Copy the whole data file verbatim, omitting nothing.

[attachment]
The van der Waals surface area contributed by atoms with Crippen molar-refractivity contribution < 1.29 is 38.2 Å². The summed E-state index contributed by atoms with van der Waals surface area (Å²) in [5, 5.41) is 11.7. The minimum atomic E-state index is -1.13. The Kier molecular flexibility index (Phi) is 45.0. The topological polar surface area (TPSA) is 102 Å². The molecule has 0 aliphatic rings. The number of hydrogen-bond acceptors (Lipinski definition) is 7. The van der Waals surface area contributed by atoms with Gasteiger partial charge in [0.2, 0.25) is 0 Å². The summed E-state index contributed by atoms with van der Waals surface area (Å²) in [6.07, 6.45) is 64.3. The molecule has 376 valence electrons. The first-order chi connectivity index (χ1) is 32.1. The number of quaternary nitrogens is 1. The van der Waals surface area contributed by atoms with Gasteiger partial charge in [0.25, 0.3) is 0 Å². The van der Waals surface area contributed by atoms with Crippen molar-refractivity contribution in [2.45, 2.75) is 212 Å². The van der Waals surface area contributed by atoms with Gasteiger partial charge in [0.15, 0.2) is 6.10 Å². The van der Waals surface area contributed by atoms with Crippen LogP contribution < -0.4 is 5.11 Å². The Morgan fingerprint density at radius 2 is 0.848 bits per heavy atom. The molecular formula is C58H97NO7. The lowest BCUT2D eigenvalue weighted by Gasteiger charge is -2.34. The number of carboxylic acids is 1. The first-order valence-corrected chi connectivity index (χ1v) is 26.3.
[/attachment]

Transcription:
The van der Waals surface area contributed by atoms with Crippen molar-refractivity contribution < 1.29 is 38.2 Å². The summed E-state index contributed by atoms with van der Waals surface area (Å²) in [5, 5.41) is 11.7. The minimum atomic E-state index is -1.13. The Kier molecular flexibility index (Phi) is 45.0. The topological polar surface area (TPSA) is 102 Å². The molecule has 0 aliphatic rings. The number of hydrogen-bond acceptors (Lipinski definition) is 7. The van der Waals surface area contributed by atoms with Gasteiger partial charge in [0.2, 0.25) is 0 Å². The summed E-state index contributed by atoms with van der Waals surface area (Å²) in [6.07, 6.45) is 64.3. The molecule has 376 valence electrons. The first-order chi connectivity index (χ1) is 32.1. The number of quaternary nitrogens is 1. The van der Waals surface area contributed by atoms with Gasteiger partial charge in [0.25, 0.3) is 0 Å². The van der Waals surface area contributed by atoms with Crippen molar-refractivity contribution in [2.45, 2.75) is 212 Å². The van der Waals surface area contributed by atoms with Gasteiger partial charge in [0.15, 0.2) is 6.10 Å². The van der Waals surface area contributed by atoms with Crippen LogP contribution < -0.4 is 5.11 Å². The Morgan fingerprint density at radius 2 is 0.848 bits per heavy atom. The molecular formula is C58H97NO7. The lowest BCUT2D eigenvalue weighted by Gasteiger charge is -2.34. The number of carboxylic acids is 1. The first-order valence-corrected chi connectivity index (χ1v) is 26.3.